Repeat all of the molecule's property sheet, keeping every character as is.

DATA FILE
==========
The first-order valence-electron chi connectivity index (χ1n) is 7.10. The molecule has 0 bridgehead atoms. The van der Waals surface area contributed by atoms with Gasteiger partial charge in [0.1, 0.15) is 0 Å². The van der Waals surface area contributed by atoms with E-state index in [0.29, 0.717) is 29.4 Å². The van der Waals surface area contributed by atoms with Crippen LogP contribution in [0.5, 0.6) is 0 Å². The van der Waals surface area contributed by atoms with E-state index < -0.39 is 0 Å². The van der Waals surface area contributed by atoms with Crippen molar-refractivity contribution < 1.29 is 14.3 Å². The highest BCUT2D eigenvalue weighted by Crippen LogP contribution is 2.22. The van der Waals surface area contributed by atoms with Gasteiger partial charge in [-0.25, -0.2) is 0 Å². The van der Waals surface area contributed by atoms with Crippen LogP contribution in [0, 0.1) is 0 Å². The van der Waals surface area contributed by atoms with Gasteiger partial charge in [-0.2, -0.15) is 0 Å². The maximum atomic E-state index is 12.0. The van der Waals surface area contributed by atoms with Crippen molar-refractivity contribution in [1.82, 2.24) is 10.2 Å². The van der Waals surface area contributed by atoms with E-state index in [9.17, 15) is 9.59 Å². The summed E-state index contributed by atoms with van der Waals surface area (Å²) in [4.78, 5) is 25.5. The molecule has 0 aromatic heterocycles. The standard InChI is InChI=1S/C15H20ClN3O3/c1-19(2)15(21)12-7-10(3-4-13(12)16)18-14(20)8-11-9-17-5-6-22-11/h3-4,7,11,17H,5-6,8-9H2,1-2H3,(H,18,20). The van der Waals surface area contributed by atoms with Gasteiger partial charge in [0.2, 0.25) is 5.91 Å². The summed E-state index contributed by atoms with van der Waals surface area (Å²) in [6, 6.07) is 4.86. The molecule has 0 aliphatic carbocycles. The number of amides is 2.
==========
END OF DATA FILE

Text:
The first-order valence-electron chi connectivity index (χ1n) is 7.10. The molecule has 0 bridgehead atoms. The van der Waals surface area contributed by atoms with Gasteiger partial charge in [0.1, 0.15) is 0 Å². The van der Waals surface area contributed by atoms with E-state index in [0.29, 0.717) is 29.4 Å². The van der Waals surface area contributed by atoms with Crippen LogP contribution in [0.5, 0.6) is 0 Å². The van der Waals surface area contributed by atoms with E-state index < -0.39 is 0 Å². The van der Waals surface area contributed by atoms with Crippen molar-refractivity contribution < 1.29 is 14.3 Å². The highest BCUT2D eigenvalue weighted by Crippen LogP contribution is 2.22. The van der Waals surface area contributed by atoms with Gasteiger partial charge in [-0.25, -0.2) is 0 Å². The van der Waals surface area contributed by atoms with Crippen LogP contribution in [0, 0.1) is 0 Å². The van der Waals surface area contributed by atoms with Gasteiger partial charge in [-0.2, -0.15) is 0 Å². The maximum atomic E-state index is 12.0. The van der Waals surface area contributed by atoms with Crippen molar-refractivity contribution in [1.82, 2.24) is 10.2 Å². The van der Waals surface area contributed by atoms with E-state index in [9.17, 15) is 9.59 Å². The summed E-state index contributed by atoms with van der Waals surface area (Å²) in [4.78, 5) is 25.5. The molecule has 0 aromatic heterocycles. The standard InChI is InChI=1S/C15H20ClN3O3/c1-19(2)15(21)12-7-10(3-4-13(12)16)18-14(20)8-11-9-17-5-6-22-11/h3-4,7,11,17H,5-6,8-9H2,1-2H3,(H,18,20). The van der Waals surface area contributed by atoms with Gasteiger partial charge in [0.2, 0.25) is 5.91 Å². The summed E-state index contributed by atoms with van der Waals surface area (Å²) in [6, 6.07) is 4.86. The molecule has 0 aliphatic carbocycles. The number of amides is 2.